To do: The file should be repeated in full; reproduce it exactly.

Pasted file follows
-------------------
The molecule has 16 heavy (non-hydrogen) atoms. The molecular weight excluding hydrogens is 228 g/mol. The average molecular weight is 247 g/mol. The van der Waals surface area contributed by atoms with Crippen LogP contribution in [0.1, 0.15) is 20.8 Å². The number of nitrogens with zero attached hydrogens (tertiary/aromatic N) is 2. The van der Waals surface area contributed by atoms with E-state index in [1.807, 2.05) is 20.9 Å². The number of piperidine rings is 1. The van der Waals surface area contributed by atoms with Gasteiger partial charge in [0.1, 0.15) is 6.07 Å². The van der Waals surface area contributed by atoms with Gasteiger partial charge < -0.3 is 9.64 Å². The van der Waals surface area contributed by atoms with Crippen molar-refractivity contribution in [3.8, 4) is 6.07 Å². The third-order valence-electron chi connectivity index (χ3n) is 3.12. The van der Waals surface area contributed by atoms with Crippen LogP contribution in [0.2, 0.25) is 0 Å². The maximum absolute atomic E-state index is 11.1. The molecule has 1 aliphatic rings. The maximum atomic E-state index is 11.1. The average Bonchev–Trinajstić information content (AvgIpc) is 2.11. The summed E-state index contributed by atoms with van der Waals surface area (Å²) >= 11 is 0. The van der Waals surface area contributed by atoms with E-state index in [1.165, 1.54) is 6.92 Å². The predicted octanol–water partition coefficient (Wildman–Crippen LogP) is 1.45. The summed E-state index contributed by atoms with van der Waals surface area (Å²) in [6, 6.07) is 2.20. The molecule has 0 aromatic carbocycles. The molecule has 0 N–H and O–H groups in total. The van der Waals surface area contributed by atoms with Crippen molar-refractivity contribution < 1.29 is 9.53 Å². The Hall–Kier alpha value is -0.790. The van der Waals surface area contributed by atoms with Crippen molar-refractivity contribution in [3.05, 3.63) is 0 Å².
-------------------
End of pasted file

The molecule has 16 heavy (non-hydrogen) atoms. The molecular weight excluding hydrogens is 228 g/mol. The average molecular weight is 247 g/mol. The van der Waals surface area contributed by atoms with Crippen LogP contribution in [0.1, 0.15) is 20.8 Å². The number of nitrogens with zero attached hydrogens (tertiary/aromatic N) is 2. The van der Waals surface area contributed by atoms with E-state index in [1.807, 2.05) is 20.9 Å². The number of piperidine rings is 1. The van der Waals surface area contributed by atoms with Gasteiger partial charge in [0.1, 0.15) is 6.07 Å². The van der Waals surface area contributed by atoms with Gasteiger partial charge < -0.3 is 9.64 Å². The van der Waals surface area contributed by atoms with Crippen molar-refractivity contribution in [3.8, 4) is 6.07 Å². The third-order valence-electron chi connectivity index (χ3n) is 3.12. The van der Waals surface area contributed by atoms with Crippen LogP contribution in [0.2, 0.25) is 0 Å². The maximum absolute atomic E-state index is 11.1. The molecule has 1 aliphatic rings. The maximum atomic E-state index is 11.1. The average Bonchev–Trinajstić information content (AvgIpc) is 2.11. The summed E-state index contributed by atoms with van der Waals surface area (Å²) >= 11 is 0. The van der Waals surface area contributed by atoms with E-state index in [1.165, 1.54) is 6.92 Å². The predicted octanol–water partition coefficient (Wildman–Crippen LogP) is 1.45. The summed E-state index contributed by atoms with van der Waals surface area (Å²) in [6, 6.07) is 2.20. The molecule has 0 aromatic carbocycles. The molecule has 0 N–H and O–H groups in total. The van der Waals surface area contributed by atoms with Crippen molar-refractivity contribution < 1.29 is 9.53 Å². The Hall–Kier alpha value is -0.790. The van der Waals surface area contributed by atoms with Crippen molar-refractivity contribution in [3.05, 3.63) is 0 Å².